I’ve had a good moan about supposedly ‘free’ games in the past, including We hate you, freemium model, but I’ve discovered a few games recently that’ve set me off again.
There’s a growing trend for games to claim that they’re free, sucking players in with a gratis download before revealing themselves to be infinitely more expensive than games that carry honest price tags up front.
Contract Killer: Zombies still stands out as one of the worst culprits. For the first hour-and-a-bit I was thoroughly convinced I’d discovered one of my favourite smartphone games to date.
Alas, after a few hours’ play, the difficulty is ramped up tenfold and the game almost demands that you fork out real cash for more powerful weaponry.
More recently I’ve enjoyed – and reviewed – the excellent Diamond Dash. However, I calculated that forking out £1.49 for 10 gold bars equates to seven whole minutes of gaming. And once those lives are done, they’re done. Developer Wooga might as well be standing next to you with its hand out the whole time.
Another gem is Pinball HD Collection. It’s ‘free’, of course, but features just one table. But fear not, there are seven tables available at 69p, and a further two (AC/DC and Slayer-themed) at £1.99 each. That’s £8.81 to unlock the lot. Pretty expensive as far as tablet/smartphone gaming goes.
Heck, even Rovio is getting in on the money-grabbing action. The spanking new Angry Birds Space is 69p for the iPhone or £1.99 for the iPad. That bags you 60 levels across two zones, however if you want to tackle the 30 Danger Zone levels, you need to fork out an additional 69p. And there’s more to come. Ka-ching.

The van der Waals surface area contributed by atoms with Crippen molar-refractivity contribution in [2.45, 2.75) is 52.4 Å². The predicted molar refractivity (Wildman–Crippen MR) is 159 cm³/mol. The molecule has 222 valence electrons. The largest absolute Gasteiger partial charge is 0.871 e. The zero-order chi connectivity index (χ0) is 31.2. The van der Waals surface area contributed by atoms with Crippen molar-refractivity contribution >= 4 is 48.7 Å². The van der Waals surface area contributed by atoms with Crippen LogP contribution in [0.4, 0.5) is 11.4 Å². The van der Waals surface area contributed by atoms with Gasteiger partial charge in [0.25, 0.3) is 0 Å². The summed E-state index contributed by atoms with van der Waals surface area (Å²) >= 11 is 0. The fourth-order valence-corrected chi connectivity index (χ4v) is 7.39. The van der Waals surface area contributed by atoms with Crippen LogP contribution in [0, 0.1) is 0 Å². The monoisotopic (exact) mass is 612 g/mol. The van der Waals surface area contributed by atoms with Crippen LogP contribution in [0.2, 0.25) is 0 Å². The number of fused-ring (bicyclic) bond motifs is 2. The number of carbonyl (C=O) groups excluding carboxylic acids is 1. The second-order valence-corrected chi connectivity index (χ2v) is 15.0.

Don’t get me wrong here; I don’t want to sound like an ungrateful git; the developers deserve to make a fair few bucks. But it’s this tendency to deceive that really gets to me. Imagine buying a car only to discover that you can only use the first three gears. Want to slip into fourth? Get your wallet out.
The way I see it, there should be two options. One: you pay a fixed price up front for the whole friggin’ game. Fair enough if the developers want to charge extra for additional content at a later date, but not at launch.
Or, and this is the option largely favoured by Android developers, we get games for free, but lovingly adorned with adverts. If you fancy getting rid of the ads, you can pay to have them removed. Easy.
Actually, for my money (pun intended), Temple Run has hit the nail on the proverbial head with option #3. It’s free up front, but the option to buy stuff is there if you fancy it.
See, in Temple Run, there’s a host of power-ups (some permanent, others temporary) that can be unlocked using the title’s in-game currency. There’s also a bunch of unlockable characters and wallpapers and junk.
Now, what you can do is: play the game for hours on end, collecting currency and saving up for the unlockables. Hours of fun. Incidentally, the unlockables are made even more desirable in the sense that they allow you to achieve a higher score, which is the aim of the game in Temple Run.
Alternatively, if you’re really lazy, you can fork over real money to buy the stuff instantly. If that’s what you’d rather do, fair enough. Importantly, you never feel like you’re at a disadvantage by not buying the extras. It’s simply a case of putting in the time.
My point? Stop all this dancing around the price, developers. Don’t sell me a house and tell me I have to pay extra to unlock the bedroom.